Stripe, with its developer-first, internet-native business, has been well-positioned to grow quickly as the internet transactions have taken off. But its peers have done pretty well too!
- Adyen ($~50B) is a fairly identical business with a stronger European representation and a larger focus on enterprise solutions.
- Paypal (~$100B valuation) is, well, Paypal and has been doing this for time immemorial
- Square (~$55B valuation), sorry, Block, has grown less quickly with its historic focus on in-person transactions.
But total volume may be misleading. Let’s look at how quickly each of these companies has been growing over the past few years.
Except for last year, Stripe has consistently outgrown its peers.
Comparing these businesses isn’t as easy as saying, “Ha, this company has more payment volume and is therefore better.” What truly matters is the take rate. And this is where the multi-product, API-first positioning comes into play for Stripe.
The core idea of the company is that by making a more expensive, more robustly multi-product, and developer-first product, they will be able to get a higher take rate than their peers. In a sense, they have embraced the California ethos of their headquarters: you can justify higher taxes if everything looks a little nicer.
Stripe’s $100B valuation is tricky to justify if you think of it as a mere payment processor. Its public comps are trading at multiples half as rich while enjoying growth rates in the same ballpark. But that isn’t the bet that investors are making.
Instead, it is a bet that Stripe can build their payment processor 2.9% take rate monolith and simultaneously layer on more and more best-of-class products to create a higher tax on the global internet infrastructure. With only 12% of global GDP occurring online, there are massive economic tailwinds that will reward someone who can connect all the different forms of fiat.
Still though, we are left with the core problem—there is nothing defensible about this market! It is a volume, low-margin game! How do you build a trillion-dollar company where money is the atomic unit?
This gamble succeeds or fails ultimately as a leveraged bet on two people—the cofounders.
For better or worse, a startup’s culture is the reflection of its founders. In my discussions with people familiar with Stripe, the most common descriptor for the Collison brothers who co-founded the company was “special.” One investor described them as the “greatest founders since Zuckerberg.” Additional people described them as “brainy.” Interestingly, I also received the feedback, usually given with a scared look, that they were “ruthless.”
This is impressive along two different dimensions. First, being these things is great! I would also like for people to describe me as brainy and ruthless. Second, being able to give the impression of having these attributes is equally commendable. The brothers (and by extension the company) have demonstrated an ability to cultivate people’s admiration. Both the founders and the company have consistently pursued soft power that bolsters their credibility through content marketing and podcast appearances.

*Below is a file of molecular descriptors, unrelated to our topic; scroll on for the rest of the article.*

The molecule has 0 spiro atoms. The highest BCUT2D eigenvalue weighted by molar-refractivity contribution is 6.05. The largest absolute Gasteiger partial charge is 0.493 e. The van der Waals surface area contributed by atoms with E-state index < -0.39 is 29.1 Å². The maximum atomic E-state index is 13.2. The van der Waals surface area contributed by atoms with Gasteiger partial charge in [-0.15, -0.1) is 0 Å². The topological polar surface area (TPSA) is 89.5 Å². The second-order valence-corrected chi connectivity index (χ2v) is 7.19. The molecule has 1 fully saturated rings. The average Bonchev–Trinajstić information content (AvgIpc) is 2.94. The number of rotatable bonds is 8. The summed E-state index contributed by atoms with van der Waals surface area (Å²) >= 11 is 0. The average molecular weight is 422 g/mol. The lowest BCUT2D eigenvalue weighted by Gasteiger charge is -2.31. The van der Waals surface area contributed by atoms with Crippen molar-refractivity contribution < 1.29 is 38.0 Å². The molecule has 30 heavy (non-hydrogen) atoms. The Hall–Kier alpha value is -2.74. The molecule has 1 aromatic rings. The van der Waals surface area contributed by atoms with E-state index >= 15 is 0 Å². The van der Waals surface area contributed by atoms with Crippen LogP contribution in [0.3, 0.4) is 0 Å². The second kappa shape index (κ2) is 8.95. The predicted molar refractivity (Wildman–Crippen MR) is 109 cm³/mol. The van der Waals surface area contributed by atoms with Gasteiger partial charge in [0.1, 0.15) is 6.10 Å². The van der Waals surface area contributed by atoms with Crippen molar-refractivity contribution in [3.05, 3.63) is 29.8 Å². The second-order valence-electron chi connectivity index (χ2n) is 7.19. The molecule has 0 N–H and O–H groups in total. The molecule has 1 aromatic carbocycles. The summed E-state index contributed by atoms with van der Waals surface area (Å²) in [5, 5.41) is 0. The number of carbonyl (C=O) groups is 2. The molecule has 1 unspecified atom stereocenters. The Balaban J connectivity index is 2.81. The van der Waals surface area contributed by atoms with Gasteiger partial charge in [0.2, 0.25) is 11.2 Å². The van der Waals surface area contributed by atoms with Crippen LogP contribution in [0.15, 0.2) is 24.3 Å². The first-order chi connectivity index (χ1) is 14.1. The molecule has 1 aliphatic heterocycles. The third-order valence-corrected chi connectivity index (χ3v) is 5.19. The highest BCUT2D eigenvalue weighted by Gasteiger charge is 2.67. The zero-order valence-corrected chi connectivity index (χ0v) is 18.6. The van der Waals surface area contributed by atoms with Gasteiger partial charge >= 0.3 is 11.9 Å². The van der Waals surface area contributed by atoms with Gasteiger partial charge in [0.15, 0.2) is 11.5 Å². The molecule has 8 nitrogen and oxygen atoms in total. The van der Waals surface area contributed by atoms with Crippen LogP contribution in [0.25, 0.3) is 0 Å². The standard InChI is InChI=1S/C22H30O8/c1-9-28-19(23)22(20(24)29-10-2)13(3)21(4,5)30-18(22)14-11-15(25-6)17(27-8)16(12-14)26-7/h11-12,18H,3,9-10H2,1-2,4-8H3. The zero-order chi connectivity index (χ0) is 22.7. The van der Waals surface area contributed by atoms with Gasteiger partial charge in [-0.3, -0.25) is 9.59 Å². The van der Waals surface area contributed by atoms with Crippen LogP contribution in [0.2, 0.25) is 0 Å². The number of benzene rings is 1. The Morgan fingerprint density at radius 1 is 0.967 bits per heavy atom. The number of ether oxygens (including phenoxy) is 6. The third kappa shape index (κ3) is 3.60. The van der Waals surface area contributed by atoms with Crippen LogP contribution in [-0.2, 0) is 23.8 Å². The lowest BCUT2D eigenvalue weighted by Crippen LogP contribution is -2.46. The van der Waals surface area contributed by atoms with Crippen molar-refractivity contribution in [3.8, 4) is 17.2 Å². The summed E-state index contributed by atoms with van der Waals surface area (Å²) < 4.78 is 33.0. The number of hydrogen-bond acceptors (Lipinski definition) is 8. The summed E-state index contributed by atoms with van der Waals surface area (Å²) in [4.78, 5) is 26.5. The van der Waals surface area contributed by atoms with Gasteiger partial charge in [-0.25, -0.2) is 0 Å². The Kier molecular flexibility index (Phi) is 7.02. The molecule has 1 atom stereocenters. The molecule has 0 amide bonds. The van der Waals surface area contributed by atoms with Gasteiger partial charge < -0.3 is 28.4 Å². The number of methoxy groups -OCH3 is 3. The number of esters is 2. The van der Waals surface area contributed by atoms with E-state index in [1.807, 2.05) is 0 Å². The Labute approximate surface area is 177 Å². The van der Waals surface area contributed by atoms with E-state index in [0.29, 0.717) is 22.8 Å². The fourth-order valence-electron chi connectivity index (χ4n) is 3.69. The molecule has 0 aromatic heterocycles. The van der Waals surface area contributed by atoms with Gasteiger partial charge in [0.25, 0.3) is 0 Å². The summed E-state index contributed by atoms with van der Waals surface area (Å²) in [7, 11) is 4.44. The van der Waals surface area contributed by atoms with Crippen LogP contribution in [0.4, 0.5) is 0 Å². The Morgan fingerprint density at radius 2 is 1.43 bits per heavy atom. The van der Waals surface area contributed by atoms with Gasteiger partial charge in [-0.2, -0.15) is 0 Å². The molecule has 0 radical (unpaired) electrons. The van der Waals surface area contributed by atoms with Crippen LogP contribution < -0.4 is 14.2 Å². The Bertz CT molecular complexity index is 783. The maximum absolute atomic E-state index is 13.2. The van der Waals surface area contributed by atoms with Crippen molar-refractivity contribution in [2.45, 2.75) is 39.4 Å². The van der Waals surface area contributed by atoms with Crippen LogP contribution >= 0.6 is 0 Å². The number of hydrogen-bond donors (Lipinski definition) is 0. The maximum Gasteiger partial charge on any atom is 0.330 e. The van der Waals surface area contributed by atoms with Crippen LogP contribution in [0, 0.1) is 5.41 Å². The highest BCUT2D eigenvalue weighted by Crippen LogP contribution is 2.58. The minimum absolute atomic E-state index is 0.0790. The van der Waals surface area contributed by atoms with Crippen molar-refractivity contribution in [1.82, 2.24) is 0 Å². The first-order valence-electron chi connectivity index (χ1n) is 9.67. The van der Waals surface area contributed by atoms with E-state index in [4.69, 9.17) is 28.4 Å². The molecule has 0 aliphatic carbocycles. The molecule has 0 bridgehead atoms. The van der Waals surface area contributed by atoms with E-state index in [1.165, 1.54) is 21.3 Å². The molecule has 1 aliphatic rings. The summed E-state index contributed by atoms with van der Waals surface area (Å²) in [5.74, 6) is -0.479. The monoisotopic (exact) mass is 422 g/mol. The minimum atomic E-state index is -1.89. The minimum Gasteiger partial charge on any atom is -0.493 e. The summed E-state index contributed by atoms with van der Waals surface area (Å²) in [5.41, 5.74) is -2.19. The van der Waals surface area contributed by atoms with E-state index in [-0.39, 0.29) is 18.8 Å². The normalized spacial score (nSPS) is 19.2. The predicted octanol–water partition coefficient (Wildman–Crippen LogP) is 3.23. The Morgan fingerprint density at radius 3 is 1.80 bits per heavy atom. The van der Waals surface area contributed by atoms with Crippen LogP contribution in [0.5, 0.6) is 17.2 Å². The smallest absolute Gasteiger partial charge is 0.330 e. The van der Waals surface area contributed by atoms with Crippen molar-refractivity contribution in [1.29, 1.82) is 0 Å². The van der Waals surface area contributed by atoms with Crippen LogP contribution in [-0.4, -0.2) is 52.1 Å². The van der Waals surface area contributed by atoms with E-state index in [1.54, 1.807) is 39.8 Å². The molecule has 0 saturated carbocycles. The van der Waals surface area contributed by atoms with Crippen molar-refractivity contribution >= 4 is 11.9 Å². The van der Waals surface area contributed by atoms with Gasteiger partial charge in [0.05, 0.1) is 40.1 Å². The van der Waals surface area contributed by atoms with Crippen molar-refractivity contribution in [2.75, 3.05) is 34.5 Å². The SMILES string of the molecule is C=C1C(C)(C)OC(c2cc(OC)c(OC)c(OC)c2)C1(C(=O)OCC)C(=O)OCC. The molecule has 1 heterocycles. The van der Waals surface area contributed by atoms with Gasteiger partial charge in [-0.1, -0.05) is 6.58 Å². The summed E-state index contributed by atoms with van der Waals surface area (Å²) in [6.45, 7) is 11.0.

When an atomic unit is utterly indefensible, to keep market share you probably have to bundle services together (as we discussed above). However, the only way to win on an individual product level is to out-execute. Perhaps the most likely reason Stripe will win and deserves such a rich valuation is that they have built a culture to attract strong talent. Many of the best people I know all work or have worked at Stripe. Many of their executives are thought leaders on Twitter and consistently funnel their audience toward Stripe’s latest product. The company even invests money into having its own book publisher to further cement its spot as an intelligent place to work. Disclosure: I am an unabashed fan of Stripe Press and have several friends who have published with them.
As a further demonstration of their unique culture’s winning formula, the company releases products at a ferocious pace.
Graphic credit to friend of the publication Mario at The Generalist.
Each release is usually accompanied by a post that reaches the top of Hacker News and receives critical acclaim on Twitter. In a further demonstration of their sometimes ruthless culture, they just released a clone product of a competitor yesterday. The competing CEO was…not happy about it.
Even when Stripe doesn’t release a product that is a direct clone of another company’s offering, they still maintain an active venture portfolio of over 20 fintech startups to keep an eye on developing trends. Sometimes they may acquire them (as with Paystack), sometimes they copy their portfolio companies (like with one-click checkout), but always with an eye toward what services make sense to bundle for their customers. Note: I think all of this behavior is totally normal and fine.
Earning your Stripes
If Stripe is valued as a payment processor, $100B is probably way too rich. Comps like Adyen and Paypal would probably peg the Stripe's value around 60-70B. Instead, if you look at payments as the world’s greatest wedge that, as a side bonus, does $640B a year in volume with dozens of higher-margin products to attach, $100B starts to look pretty cheap. With rising interest rates, the company may delay its IPO, but when it does happen, I would expect the valuation to be much, much higher than where it is now.